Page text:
Video of the 1986 “Goldfish” Release Test of hydrofluoric acid (HF) shows the formation and spread of a ground-hugging toxic cloud. In the test carried out by Lawrence Livermore National Laboratory research scientist Dr. Ronald R. Koopman, 8,300 lbs. of HF were released within 2 minutes. 100% of the acid became airborne in a dense, ground-hugging cloud of deadly HF.
While the Torrance and Wilmington Valero refineries use Modified Hydrofluoric Acid (MHF) with 6-10% sulfolane to reduce volatility, the amount is too little to prevent a toxic cloud, a fact that has been confirmed by the AQMD.
Each of the two settler tanks at the Torrance Refinery holds 50,000 lbs. of HF — six times more than the 1986 “Goldfish” Release Test.
TRAA Science Advisory Panel member Dr. George Harpoles’ seminal article on the equivalent behavior of HF and MHF in a catastrophic accidental release concludes with the paragraph:
“Dangerous concentrations of HF could persist miles away from the refinery. The typical layers-of-protection approach (barriers, water sprays, pumps to spare vessels, etc.) may save lives for certain smaller leaks. However, a more catastrophic rupture, simultaneous with failure or bypass of the protection systems, is easy to imagine – in large earthquakes, accidental or deliberate explosions, or fire. Moreover, the delivery trucks traveling to the refinery carry MHF in similar quantities, and are even more vulnerable. They have no spare vessel or water-spray system. They are exposed to the public and subject to crashes. There is clear danger to the community in the use of MHF at refineries in urban settings.”
Some Thoughts on the South Coast AQMD Rule 1410 Refinery Committee Meeting by the TRAA Science Advisory Panel
Several members of the TRAA Science Advisory Panel attended the AQMD Refinery Committee Meeting in Wilmington CA on September 22, 2018. This was a particularly important meeting because two of the world’s leading experts on the dangers of hydrogen-fluoride use in refineries gave presentations: Dr. Ronald Koopman on the large-scale HF release experiments — The Goldfish Tests — he conducted in the Nevada desert in 1987, and John Cornwell of Quest Consultants, conductor of the only field-scale MHF release tests in Quest’s Oklahoma facility in 1993.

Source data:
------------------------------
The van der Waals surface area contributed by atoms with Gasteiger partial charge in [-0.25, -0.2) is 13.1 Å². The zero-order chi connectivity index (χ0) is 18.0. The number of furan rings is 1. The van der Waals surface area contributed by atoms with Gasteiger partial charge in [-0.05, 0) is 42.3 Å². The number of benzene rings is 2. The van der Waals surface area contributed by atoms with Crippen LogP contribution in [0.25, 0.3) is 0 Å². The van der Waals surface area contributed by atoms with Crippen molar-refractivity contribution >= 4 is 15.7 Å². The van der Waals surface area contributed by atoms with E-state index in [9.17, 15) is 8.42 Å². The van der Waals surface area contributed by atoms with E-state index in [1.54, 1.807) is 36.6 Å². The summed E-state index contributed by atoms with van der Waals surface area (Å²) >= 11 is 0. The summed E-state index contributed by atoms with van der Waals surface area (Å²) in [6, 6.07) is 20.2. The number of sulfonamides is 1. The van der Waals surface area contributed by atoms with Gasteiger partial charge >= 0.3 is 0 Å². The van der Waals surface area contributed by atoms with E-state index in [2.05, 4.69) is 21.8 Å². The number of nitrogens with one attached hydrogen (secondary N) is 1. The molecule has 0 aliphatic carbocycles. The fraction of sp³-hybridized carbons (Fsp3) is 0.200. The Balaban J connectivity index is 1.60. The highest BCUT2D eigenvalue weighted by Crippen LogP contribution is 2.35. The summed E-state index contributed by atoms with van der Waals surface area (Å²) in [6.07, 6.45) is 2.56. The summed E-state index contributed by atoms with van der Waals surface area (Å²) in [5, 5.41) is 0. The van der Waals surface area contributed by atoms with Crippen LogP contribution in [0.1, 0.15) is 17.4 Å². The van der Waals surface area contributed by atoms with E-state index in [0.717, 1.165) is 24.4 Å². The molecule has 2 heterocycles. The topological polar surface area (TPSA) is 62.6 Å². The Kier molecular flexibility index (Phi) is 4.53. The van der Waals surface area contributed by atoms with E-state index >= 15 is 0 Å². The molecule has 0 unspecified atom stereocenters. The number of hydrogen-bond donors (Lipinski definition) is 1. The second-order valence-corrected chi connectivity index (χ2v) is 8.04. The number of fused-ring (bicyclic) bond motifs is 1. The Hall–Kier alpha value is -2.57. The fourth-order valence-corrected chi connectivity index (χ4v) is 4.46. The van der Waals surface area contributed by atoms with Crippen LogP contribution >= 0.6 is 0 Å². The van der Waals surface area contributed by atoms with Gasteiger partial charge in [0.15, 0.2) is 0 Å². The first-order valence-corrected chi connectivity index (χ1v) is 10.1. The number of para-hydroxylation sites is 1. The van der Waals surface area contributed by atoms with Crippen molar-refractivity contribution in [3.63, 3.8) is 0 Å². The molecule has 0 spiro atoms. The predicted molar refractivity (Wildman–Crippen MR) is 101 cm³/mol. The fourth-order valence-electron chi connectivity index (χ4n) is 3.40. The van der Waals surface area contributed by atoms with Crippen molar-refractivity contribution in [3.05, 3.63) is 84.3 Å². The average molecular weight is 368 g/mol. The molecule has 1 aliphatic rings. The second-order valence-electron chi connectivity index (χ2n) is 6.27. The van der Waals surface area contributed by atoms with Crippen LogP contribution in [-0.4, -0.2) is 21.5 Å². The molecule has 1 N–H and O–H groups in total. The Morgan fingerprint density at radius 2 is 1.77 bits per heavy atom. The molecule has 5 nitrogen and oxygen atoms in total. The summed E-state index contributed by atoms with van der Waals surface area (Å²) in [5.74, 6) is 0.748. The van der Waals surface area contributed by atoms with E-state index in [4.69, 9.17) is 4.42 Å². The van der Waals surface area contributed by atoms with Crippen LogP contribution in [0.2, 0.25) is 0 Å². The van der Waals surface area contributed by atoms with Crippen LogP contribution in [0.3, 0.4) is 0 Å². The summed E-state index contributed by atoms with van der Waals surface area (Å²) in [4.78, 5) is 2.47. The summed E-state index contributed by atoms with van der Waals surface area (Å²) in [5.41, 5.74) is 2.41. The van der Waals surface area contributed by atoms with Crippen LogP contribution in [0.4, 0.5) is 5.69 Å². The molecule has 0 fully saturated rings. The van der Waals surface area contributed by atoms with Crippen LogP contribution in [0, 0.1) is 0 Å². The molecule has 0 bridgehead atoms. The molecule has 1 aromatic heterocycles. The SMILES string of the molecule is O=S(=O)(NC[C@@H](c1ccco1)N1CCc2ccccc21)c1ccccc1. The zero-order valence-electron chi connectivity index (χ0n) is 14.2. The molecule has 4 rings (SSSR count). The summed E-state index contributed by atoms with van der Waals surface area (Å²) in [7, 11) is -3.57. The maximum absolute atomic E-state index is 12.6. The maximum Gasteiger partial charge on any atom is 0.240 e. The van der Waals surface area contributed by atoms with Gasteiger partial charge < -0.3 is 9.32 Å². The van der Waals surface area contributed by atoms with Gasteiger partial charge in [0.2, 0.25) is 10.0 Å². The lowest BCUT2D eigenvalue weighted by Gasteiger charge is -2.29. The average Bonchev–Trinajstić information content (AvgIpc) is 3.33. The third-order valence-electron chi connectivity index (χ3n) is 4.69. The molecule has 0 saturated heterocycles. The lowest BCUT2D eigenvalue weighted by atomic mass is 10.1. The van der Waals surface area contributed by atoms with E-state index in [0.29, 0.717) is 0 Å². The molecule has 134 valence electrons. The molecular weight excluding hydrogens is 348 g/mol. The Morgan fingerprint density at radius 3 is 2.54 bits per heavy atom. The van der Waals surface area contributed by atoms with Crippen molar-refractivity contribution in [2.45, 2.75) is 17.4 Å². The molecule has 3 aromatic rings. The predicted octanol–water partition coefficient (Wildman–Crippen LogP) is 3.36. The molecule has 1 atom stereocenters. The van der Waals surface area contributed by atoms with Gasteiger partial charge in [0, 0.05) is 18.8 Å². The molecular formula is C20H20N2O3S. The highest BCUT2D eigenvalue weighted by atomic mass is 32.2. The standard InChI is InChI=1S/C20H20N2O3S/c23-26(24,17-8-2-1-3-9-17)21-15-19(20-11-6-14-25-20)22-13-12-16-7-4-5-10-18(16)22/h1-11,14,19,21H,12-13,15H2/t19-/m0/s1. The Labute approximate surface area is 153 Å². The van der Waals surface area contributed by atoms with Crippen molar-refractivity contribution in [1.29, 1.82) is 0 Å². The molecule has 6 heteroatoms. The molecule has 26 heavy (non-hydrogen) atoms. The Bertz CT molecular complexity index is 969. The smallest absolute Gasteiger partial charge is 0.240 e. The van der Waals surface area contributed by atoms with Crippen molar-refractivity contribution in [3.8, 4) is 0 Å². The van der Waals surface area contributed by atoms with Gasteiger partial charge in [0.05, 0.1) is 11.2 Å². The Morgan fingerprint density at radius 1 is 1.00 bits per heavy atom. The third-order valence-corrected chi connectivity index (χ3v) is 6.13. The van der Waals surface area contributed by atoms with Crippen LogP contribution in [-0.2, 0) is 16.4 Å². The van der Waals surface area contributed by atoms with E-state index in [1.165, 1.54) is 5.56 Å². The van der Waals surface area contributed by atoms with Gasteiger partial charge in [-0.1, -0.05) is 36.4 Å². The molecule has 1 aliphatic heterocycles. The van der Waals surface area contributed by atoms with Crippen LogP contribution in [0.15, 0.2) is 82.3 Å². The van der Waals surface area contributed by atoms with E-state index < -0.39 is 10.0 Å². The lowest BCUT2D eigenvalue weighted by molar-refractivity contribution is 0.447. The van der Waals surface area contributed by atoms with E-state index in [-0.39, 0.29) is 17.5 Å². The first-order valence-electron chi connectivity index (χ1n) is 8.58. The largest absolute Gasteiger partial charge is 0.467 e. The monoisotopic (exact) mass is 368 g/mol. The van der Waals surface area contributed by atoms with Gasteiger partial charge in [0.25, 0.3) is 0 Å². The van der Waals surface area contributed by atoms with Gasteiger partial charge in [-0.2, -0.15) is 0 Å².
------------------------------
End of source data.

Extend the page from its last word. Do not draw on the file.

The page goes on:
The high point of the meeting was when the SCAQMD Refinery Committee Chair, Dr. Clark Parker, asked each expert his “$64,000 Question” — Would 6-wt-% MHF act the same as pure HF?
Dr. Koopman expressed his profound skepticism that the additive would do much good — “I would guess that would be a very small effect.” (Watch:https://youtu.be/qwo08BtEQuM?t=7460)
John Cornwell emphasized the small amount of additive is unlikely to have much of an effect, and there’s no data to show that it does. He pointed out to Dr. Parker that physical chemists use mole percent (molecule count), and states, “If MHF is 6% by weight and 1% by mole, and you are going to modify the vapor pressure or modify the characteristics of the fluid, you’ve got to have some data to show that’s true” (Watch:https://youtu.be/qwo08BtEQuM?t=8874).
This publicly-stated testimony by the world’s two leading experts expressed a high degree of skepticism of the refineries’ safety assertions for MHF. They are in line with the TRAA Science Advisory Panel and the SCAQMD Staff. MHF and HF behave the same and both form ground-hugging toxic clouds.
On the heels of the 1986 “Goldfish” Release Test of hydrofluoric acid (HF), Mobil engineers sought some method to prevent the HF from forming a ground-hugging toxic cloud. In his illuminating presentation at the September 22, 2018 AQMD Refinery Committee Meeting (Watch:https://youtu.be/qwo08BtEQuM?t=5108), Goldfish Test Principal Investigator Dr. Ronald Koopman stated that the affect of the HF release “was much larger than we had expected and the downwind distance was further than we had expected” and “we found that the HF that was released all flashed into an aerosol and a vapor and so there was nothing that ended up on the collection pan or in that tank — nothing was captured — and that was a great surprise to us.”
In their attempt to do something to prevent the formation of a toxic cloud, in the early 1990s, Mobil engineers settled on the additive Sulfolane to suppress the vapor pressure and move HF fluid properties into the subcooled regime, where flash atomization will not occur. But, as seen in the graph above, at least 45% Sulfolane by weight (45 wt%) is needed to achieve subcooled HF at a typical settler-tank temperature of 105F. Although they did not know it at the time, this level of Sulfolane is far higher than the alkylation process can tolerate and still function. In refineries that use MHF, the Sulfolane level is as low as 6 wt%. That’s 1 mole% or one molecule of Sulfolane for every 100 molecules of HF. Continue reading “Superheated MHF Excluded from the Only Large-Scale Test Series”
Liquid flowing out of a pressurized tank will flash atomize if the liquid superheat (temperature difference above the boiling point) is large enough. Fthenakis claimed, “The critical superheat typically ranges from 5 to 15K [9 to 27°F] for many fluids of interest.”1 Flash atomization is the shattering of liquid jets into very small (often submicron) aerosol droplets due to the rapid vapor bubble growth of boiling. By contrast, subcooled (below the boiling point) liquid jets will still atomize when exiting an orifice, but then to droplets that are orders of magnitude larger, hundreds of microns in diameter.